Drug use trends in Australia continue to rise despite the impact of COVID-19 and the implementation of lock down measures.
With state and federal governments adopting COVID lock down measures, many people expected that they could help curb drug abuse trends in the country. In theory, the move would severely limit people’s ability to buy and sell drugs especially on the streets.
But a new report from the Australian Criminal Intelligence Commission (ACIC) paints a drastically different picture from what was expected.
The ACIC released their latest wastewater analysis findings last week. According to the report, COVID-19 restrictions haven’t dampened the prevalence of drug abuse in Australia. Despite the closure of borders and businesses, people continued to use illicit drugs. Interestingly, the report points to government income support payments as the potential driving force behind this trend.
Wastewater analysis: drug use soars
The ACIC’s latest wastewater analysis revealed that capital city cocaine and cannabis use actually soared to record levels during the time of COVID. The same goes for regional crystal meth (ice) and heroin use in the country.
New South Wales had the highest average consumption of cocaine in Australia over the past few months.
Meanwhile, South Australia had the highest average meth consumption and Victoria had the highest average heroin consumption.
‘Business as usual’ for illicit drug markets
The drug monitoring program report also tracked alcohol drinking and smoking habits during the coronavirus pandemic. Alcohol consumption initially dropped after the implementation of lock down measures. But it eventually bounced back as soon as the government eased restrictions. By comparison, nicotine use among Aussies remained stable throughout the period.
ACIC CEO Michael Phelan pointed to the supposed resilience and variety of the illicit drug markets. He described the continued rise in drug use trends in Australia during COVID as ‘business as usual’ for criminal organisations. These groups still import, manufacture and traffic drugs despite the ongoing pandemic.
“Record consumption levels for some drugs are consistent with operational activity in which the ACIC has been involved with its partners,” Mr Phelan said. He added that “even in locations where considerable price increases has been reported, consumption of some drugs has also increased”.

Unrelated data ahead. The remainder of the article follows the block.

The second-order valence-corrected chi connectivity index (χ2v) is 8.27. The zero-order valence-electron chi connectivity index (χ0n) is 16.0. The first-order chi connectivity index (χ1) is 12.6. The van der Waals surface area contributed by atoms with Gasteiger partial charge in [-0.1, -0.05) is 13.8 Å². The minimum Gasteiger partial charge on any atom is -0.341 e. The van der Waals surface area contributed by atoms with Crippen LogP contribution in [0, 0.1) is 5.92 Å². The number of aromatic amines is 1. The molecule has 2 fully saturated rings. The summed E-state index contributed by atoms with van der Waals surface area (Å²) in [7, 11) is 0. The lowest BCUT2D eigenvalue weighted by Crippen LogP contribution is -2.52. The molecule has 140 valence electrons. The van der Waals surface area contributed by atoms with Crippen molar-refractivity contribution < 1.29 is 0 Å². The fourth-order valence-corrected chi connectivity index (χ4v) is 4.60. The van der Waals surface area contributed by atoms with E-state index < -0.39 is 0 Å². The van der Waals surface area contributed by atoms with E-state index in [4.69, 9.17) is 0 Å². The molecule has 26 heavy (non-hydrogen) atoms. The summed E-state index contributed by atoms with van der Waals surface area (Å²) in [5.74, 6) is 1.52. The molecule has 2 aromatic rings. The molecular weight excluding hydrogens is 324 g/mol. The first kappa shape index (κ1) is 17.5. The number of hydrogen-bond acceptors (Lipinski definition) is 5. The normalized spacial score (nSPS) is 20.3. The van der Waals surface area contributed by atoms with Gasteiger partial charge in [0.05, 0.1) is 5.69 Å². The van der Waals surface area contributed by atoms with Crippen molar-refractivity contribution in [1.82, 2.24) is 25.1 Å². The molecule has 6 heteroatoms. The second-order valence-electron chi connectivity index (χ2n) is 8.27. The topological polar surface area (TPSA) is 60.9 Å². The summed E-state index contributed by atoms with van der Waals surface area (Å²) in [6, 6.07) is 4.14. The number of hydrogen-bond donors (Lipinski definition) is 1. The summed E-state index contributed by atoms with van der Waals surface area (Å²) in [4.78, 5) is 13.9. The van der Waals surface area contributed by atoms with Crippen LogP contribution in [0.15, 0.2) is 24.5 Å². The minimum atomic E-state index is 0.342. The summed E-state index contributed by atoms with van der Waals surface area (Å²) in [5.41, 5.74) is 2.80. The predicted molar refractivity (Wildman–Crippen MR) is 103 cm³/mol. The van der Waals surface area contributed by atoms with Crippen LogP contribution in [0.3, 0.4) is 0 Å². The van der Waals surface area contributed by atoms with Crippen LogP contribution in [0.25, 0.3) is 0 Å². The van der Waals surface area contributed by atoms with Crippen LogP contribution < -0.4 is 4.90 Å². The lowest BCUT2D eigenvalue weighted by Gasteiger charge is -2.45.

Capital city and regional drug use trends during COVID
Residents in regional areas had higher average consumption for certain drugs compared to those living in cities, according to the ACIC report. Some of the most commonly abused drugs in regional areas include MDMA (ecstasy), MDA, oxycodone, fentanyl, cannabis, alcohol and nicotine.
Meanwhile, city residents had higher average consumption of cocaine and heroin compared to regional residents.
As far as drug use trends per state are concerned, Queensland led the nation in average regional MDMA use. It also came in at second in highest average regional meth and cocaine usage.
The Northern Territory had the highest average alcohol and nicotine consumption. Meanwhile, the Australian Capital Territory had the second-highest average cocaine and cannabis consumption for capital cities.
Hobart in Tasmania recorded the highest capital city use of cannabis and oxycodone in the country.
Meth was one of the most commonly abused drugs even before COVID-19. However, consumption of the drug dropped dramatically in every capital city after the pandemic hit. In Perth, average meth use almost halved during the period.
For the ACIC report, the agency analysed wastewater samples taken from 55 capital city and regional sites in April. This represented about 56% of the Australian population. The ACIC also conducted further monitoring in capital city sites in June.
You can read more about the ACIC’s 11th National Wastewater Drug Monitoring Program here.
What do the results mean for companies?
The ACIC cited government income support payments as a potential factor in the upward trend in drug use during COVID. While the exact causes will probably remain a subject of debate, it is clear that drug use has increased, rather than reduced. The illicit drug market also remained relatively unaffected by the pandemic, even though cannabis prices drastically increased in some areas.
For Australian businesses the message is clear. Drug abuse continues unabated during COVID-19 restrictions. So it remains as important as ever to use preventive measures to guard against illicit drug use and drug-related incidents at the workplace.
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